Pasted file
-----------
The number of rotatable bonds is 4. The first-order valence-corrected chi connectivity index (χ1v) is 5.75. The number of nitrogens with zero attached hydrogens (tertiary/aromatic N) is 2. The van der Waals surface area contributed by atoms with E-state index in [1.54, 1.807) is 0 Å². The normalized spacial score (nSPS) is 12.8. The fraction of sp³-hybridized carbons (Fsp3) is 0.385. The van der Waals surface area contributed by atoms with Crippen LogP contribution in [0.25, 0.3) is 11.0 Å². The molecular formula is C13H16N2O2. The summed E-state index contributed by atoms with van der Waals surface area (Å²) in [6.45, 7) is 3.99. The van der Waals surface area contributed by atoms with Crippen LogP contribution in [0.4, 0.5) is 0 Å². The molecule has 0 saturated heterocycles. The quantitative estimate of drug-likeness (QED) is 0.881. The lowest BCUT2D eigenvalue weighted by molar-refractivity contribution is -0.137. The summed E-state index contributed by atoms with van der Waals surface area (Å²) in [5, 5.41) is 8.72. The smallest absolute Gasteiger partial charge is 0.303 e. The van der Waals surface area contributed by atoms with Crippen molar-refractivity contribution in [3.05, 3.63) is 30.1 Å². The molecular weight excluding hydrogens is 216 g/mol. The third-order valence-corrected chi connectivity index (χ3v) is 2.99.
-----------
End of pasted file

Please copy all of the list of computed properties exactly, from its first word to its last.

The number of rotatable bonds is 4. The first-order valence-corrected chi connectivity index (χ1v) is 5.75. The number of nitrogens with zero attached hydrogens (tertiary/aromatic N) is 2. The van der Waals surface area contributed by atoms with E-state index in [1.54, 1.807) is 0 Å². The normalized spacial score (nSPS) is 12.8. The fraction of sp³-hybridized carbons (Fsp3) is 0.385. The van der Waals surface area contributed by atoms with Crippen LogP contribution in [0.25, 0.3) is 11.0 Å². The molecular formula is C13H16N2O2. The summed E-state index contributed by atoms with van der Waals surface area (Å²) in [6.45, 7) is 3.99. The van der Waals surface area contributed by atoms with Crippen LogP contribution in [0.4, 0.5) is 0 Å². The molecule has 0 saturated heterocycles. The quantitative estimate of drug-likeness (QED) is 0.881. The lowest BCUT2D eigenvalue weighted by molar-refractivity contribution is -0.137. The summed E-state index contributed by atoms with van der Waals surface area (Å²) in [5, 5.41) is 8.72. The smallest absolute Gasteiger partial charge is 0.303 e. The van der Waals surface area contributed by atoms with Crippen molar-refractivity contribution in [3.05, 3.63) is 30.1 Å². The molecular weight excluding hydrogens is 216 g/mol. The third-order valence-corrected chi connectivity index (χ3v) is 2.99.